'Godzilla Ramen', made with crocodile, is Taiwan's latest food fad

A bowl of Witch Cat Kwai's Godzilla Ramen is pictured here.
Godzilla Ramen. Photo credit: Courtesy Witch Cat Kwai

A noodle shop in southern Taiwan has upped the ante by creating 'Godzilla Ramen', where it looks like the famous Japanese movie icon is about to crawl out of the bowl and grab you.

The dish, served at Witch Cat Kwai, a restaurant in Douliu City in southern Taiwan, features crocodile meat.

The restaurant's owner, who asked to be identified only by his surname, Chien, told CNN Travel that the soup is comprised of quail eggs, pork, baby corn, dried bamboo shoots, black fungus and cubes of fish paste, topped with a crocodile leg - specifically, a front one.

Chien adds that due to the challenge of getting crocodile legs and the difficulty of making the dish, only two bowls of Godzilla Ramen can be served per day. He charges NT$1500 (NZ$78.50) per bowl.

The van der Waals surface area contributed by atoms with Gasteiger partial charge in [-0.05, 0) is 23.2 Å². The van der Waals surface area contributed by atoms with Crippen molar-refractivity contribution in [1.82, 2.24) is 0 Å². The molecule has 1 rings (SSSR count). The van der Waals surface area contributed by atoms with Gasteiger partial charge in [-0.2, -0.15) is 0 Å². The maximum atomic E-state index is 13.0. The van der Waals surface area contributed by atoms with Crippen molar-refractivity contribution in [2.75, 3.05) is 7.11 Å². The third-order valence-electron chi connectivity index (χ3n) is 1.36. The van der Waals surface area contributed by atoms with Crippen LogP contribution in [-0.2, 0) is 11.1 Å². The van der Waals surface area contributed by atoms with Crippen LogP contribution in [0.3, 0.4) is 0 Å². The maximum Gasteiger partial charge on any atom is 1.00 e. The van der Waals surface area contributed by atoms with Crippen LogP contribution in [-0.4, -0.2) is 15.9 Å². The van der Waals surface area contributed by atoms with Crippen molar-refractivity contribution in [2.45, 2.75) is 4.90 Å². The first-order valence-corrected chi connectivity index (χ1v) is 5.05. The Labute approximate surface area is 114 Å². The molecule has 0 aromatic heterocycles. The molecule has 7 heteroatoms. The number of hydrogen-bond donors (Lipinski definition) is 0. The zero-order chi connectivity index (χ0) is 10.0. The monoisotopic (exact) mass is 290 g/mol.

Part of the cost comes from the amount of work required to create the dish.

After the crocodile leg is cleaned, it is rubbed with alcohol and a mix of spices (ginger, garlic and spring onion). Subsequently, it needs to be braised in the restaurant's signature broth for two hours. Altogether, the whole process takes about three hours.

"A lot of (customers) say crocodile meat tastes like that of chicken but is more springy, soft and elastic," Chien said. "I think it tastes like braised chicken feet."

Chien's attention-getting concoction comes just one month after a Taipei restaurant went viral for serving ramen topped with a giant isopod, a 14-legged crustacean.

In that case, though, the dish preparation was much simpler - the chef reported that he steamed the isopod for ten minutes before adding it to the top of the steaming bowl of ramen.

Guests who want to make the trek to Witch Chat Kwai and try the dish themselves will need to join the waiting list. Currently, Chien says, bookings are full through late August.

In Taiwan, it's legal to farm and eat crocodiles that are not designated as protected species.